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Playing with the upper crust

Eben Harrell
Aspen Times Staff Writer

The governing bodies of international golf have done much in the past few years to break down the image of golf as a game only for the privileged.

One obstacle the United States has faced is that America’s most well-known golf courses have traditionally been reserved for America’s most well off. If you don’t have big money, you can’t play the big courses. It’s the curse of the country club.

Only recently have country club-quality courses been offered to blue-collar birdie hunters. Architect guru Jim Engh’s newest offering in Colorado ” Lakota Canyon Ranch ” is a world-class course open to the public in New Castle, which, in case you’ve never been, isn’t exactly Nantucket.

Yet even fabulous public access courses can never give the average golfer the feel of a true country club ” the perfectly manicured greens, the empty fairways, mahogany locker rooms. The country club, alas, remains an Elysium only for the elite.

But Aspen golfers should not despair. Thanks to a pesky group of county commissioners in Eagle County, Cordillera Resort in Vail (because of Kobe Bryant, certainly now the most famous golf resort in Colorado) must allow public play on its oh-so-private courses.

When Cordillera was conceived, the Eagle County commissioners mandated that the resort and residential community, which has three championship golf courses attached to it, reserve afternoon tee times for members of the public. It ain’t cheap ” the green fee is $235 ” but it’s a lot cheaper than joining the club (the joining fee is nearing $200,000).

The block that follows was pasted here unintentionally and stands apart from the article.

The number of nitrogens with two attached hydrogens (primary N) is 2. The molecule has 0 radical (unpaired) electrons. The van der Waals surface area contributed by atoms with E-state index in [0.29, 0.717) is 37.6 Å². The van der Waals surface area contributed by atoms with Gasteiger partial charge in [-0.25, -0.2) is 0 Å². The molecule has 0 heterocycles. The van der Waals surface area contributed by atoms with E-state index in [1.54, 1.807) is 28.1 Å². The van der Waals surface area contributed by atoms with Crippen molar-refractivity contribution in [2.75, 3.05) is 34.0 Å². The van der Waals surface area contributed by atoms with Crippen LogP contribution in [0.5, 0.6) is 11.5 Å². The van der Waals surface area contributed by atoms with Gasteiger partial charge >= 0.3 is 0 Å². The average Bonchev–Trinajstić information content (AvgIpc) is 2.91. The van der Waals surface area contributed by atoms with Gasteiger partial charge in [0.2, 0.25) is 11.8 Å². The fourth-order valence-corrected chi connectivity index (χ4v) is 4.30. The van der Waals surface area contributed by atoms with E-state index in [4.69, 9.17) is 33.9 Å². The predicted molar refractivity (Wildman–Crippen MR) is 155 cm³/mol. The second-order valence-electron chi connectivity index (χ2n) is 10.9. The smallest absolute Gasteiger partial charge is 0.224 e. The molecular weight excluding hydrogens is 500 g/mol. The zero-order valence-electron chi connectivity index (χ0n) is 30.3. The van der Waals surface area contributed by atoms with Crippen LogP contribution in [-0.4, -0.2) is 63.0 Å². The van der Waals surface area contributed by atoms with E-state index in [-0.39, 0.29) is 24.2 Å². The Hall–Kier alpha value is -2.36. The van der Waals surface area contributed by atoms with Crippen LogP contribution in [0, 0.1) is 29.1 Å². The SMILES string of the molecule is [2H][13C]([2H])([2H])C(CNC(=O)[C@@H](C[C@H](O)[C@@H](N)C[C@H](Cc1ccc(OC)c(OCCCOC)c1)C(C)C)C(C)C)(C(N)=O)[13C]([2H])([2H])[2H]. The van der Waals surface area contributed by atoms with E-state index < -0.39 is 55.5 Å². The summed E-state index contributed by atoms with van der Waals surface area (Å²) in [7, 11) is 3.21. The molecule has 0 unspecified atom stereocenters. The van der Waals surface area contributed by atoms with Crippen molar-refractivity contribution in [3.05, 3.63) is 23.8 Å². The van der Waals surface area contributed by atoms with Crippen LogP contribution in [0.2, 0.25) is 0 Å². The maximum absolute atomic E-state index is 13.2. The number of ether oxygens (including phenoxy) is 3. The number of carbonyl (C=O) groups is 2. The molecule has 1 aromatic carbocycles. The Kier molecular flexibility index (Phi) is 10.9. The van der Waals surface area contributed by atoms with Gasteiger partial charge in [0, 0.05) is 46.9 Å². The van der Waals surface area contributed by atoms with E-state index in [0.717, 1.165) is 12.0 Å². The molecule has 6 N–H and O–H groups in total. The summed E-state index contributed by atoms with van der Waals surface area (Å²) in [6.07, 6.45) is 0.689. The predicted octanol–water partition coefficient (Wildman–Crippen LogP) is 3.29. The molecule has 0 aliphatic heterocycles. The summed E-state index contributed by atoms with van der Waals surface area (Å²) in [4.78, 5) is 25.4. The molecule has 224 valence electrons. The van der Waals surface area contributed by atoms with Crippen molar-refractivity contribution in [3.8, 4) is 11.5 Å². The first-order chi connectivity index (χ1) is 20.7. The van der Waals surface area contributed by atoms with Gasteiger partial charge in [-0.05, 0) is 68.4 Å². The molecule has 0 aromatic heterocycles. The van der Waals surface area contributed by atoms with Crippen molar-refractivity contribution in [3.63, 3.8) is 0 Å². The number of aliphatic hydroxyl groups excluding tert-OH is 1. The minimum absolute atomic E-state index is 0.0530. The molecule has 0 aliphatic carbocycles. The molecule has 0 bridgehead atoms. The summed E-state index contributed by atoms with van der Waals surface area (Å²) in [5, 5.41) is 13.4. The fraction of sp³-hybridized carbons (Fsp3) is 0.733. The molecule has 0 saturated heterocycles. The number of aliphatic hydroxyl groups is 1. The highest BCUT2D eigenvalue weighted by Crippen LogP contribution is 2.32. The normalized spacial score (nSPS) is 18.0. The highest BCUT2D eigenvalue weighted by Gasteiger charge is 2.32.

Last weekend, I sampled the Summit Course, a Jack Nicklaus-designed course at the top of Cordillera property. Designed on a weather-beaten heath thousands of feet above the valley floor, the Summit Course gives one the feeling of strolling a course built on top of the world. Playing there is an amazing, if sometimes dizzying, experience.

Having said that, it’s not a truly great golf course ” even Nicklaus at his best lacks subtlety. But the greens are flawless, the service extraordinary, and the course almost always empty. You’ll leave the club with many different things ” a significantly lighter pocketbook to be sure ” but above all you’ll leave knowing what it’s like to be part of the country club clique, if only for an afternoon.

Start a piggy bank and consider a visit.

Eben Harrell’s e-mail is eharrell@aspentimes.com


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